A Disproportionate man's guide to pants

 

A Disproportionate Man’s Guide to Pants

By Thomas Balzamo September, 2002

It goes without saying that each and every person has his or her own quirk that makes him or her unusual or unique.  But aside from the talents of people that often times go unnoticed unless solicited, many people have visible traits that make them uniquely noticeable in a crowd.  In other words some people are just plain unsightly.  So with that in mind I have prepared the following essay to act as a sort of guidebook for those who endure a quality of life less than that of the slender, slim and toned individuals that often parade themselves before us.  In other words, this article is for the decidedly disproportionate.  And unfortunately I speak as a man with years of experience on the subject.

For the majority of my lifetime I have been victim to the curse of disproportionism.  To briefly define disproportionism, it is the state in which a body or objects dimensions in one plane are either too large or too small to appear graceful when coinciding with the dimensions of the opposing plane.  In less technical terms, a disproportionate person is either tall and thin or short and fat, I being the latter.  And I am thoroughly convinced that being short and fat offers a person many unique disadvantages compared to the easy, confident and sometimes arrogant existence of the fit and fabulous.  So with that I offer you (that is, the short and fat) a comprehensive guide to fashion, formulated by years of experiential wisdom and practical knowledge.  

The first thing a man thinks of as the staple of fashion is a good pair of pants.  Pants are the quintessential key to confidence in any man.  If you were to view a presidential debate between a candidate with pants and one without pants, the man with the pants would obviously win, by vote of confidence if nothing else.  Or say you schedule an interview with a prospective new employee and he swaggers into your office, shakes your hand, takes a seat and crosses his legs when suddenly you notice he’s not wearing pants.  You immediately realize that he’s not the man for the job even if he did give you a good laugh.  Comedy does have its limits you know.  Pants are undoubtedly the best place to begin with any mans wardrobe. 

As a disproportionate man, I can tell you that finding the perfect pair of pants is no easy task.  There are many factors to consider such as, appearance, material, comfort and accessorizing.  The first step is to determine you actual waist size.  This can be embarrassing, because it usually requires another person.  And it always ends up being some attractive young seamstress in a department store.  To avoid the embarrassment there is an exclusive technique with which you can measure your own waist size with nothing more than your standard Stanley workshop measuring tape, butcher paper, and some semi-gloss latex paint.  Start by unrolling several feet of the butcher paper on the floor.  Then remove your shirt and brush a generous amount of the paint into your belly button.  The lay down belly first on the paper and proceed to roll over one time until you are back on your belly. Then simply measure from one paint blot the other and you will have your waist size, give or take an inch or two depending on the size of your belly button.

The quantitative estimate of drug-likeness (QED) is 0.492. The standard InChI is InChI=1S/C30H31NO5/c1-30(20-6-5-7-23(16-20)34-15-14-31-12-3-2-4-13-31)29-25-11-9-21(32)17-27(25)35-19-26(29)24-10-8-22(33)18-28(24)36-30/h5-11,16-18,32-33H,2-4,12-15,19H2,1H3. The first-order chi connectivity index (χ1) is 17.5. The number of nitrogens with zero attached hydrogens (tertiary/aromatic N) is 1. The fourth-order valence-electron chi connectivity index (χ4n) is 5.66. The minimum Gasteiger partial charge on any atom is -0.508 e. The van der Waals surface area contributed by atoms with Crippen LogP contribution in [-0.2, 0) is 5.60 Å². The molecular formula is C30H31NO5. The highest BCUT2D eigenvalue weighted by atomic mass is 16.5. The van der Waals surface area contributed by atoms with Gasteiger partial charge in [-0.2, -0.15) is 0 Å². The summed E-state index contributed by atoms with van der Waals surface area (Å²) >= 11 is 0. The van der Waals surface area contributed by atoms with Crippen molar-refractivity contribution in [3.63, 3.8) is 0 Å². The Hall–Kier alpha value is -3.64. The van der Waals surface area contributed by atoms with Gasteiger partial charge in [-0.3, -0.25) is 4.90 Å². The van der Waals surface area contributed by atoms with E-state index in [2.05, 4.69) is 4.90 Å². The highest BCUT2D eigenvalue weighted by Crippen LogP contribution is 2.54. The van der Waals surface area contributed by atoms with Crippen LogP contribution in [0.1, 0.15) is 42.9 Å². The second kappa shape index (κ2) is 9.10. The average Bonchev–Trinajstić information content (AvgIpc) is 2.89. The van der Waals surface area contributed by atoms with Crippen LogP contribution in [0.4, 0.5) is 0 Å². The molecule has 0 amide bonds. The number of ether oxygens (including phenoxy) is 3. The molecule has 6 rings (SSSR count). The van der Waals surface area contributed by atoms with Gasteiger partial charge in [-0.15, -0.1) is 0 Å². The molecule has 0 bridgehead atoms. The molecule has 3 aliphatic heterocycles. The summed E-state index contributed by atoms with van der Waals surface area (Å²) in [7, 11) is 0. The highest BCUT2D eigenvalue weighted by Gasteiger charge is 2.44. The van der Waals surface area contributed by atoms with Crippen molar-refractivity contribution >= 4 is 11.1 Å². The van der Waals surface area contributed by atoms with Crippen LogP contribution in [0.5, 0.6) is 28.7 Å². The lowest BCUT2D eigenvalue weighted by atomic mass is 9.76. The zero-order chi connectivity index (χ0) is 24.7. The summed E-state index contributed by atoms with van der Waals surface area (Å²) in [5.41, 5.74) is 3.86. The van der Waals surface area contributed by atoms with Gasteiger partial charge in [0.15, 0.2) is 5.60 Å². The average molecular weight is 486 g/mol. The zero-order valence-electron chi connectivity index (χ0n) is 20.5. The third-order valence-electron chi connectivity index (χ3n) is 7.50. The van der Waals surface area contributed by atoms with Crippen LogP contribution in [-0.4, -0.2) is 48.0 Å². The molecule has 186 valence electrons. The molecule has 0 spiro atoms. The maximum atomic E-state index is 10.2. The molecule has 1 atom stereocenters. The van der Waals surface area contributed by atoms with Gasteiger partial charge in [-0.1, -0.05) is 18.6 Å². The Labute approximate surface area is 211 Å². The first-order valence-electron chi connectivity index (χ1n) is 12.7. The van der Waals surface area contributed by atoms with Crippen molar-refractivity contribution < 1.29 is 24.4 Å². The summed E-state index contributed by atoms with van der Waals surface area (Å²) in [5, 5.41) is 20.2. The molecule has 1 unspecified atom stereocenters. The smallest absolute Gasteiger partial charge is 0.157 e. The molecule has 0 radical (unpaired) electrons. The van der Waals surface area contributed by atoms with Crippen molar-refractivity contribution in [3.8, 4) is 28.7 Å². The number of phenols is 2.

Now that you know your actual waist size, you can confidently walk right by the attractive young seamstress and head straight for the pants.  Once you arrive at the pants rack, look for a style of pants you like and choose one that is four or five sizes smaller that your actual waist size.  You may say, “Won’t that be terribly uncomfortable!”  Yes. Yes it will be. But there is a logical explanation.  When you’re short and fat, if you buy a pair of pants that fits your waist comfortably you will not be able to find an inseam your proper length.  This is because it’s typical of people with your waist size to be several feet taller.  I once purchased a pair of no-name-brand khaki’s at a department store that fit great.  The shortest inseam they had was a 36, so when I tried them on they were about a foot too long.  “No worries,” I thought, “I’ll just hem them.”  Upon getting the pants home and hemming them, I made a disastrous discovery.  While wearing the pants, I have enough room in the cuff to stuff a basketball up my leg.  My ankles were at the knee of the pants!  It looked ridiculous!  It looked like I was wearing Andre the Giant’s khaki cutoffs!  Then that’s when I sat down and made another discovery.  Since the pants were made so large, there was an extraordinary amount of material used to make them.  And since I’m an average build everywhere but my middle, when I sat down the material in the lap of the pants could have been pulled completely over my head!  Another problem with the pants is that the material was very thick and stiff.  I looked in the mirror and discovered that I could walk inside my pants!  Because the legs were so wide, my legs were moving but the pants remained straight and stiff.  It gave the disturbing appearance that I was gliding around the room as if on roller-skates.  So for those reasons, a disproportionate man must buy his pants as small as reasonably achievable.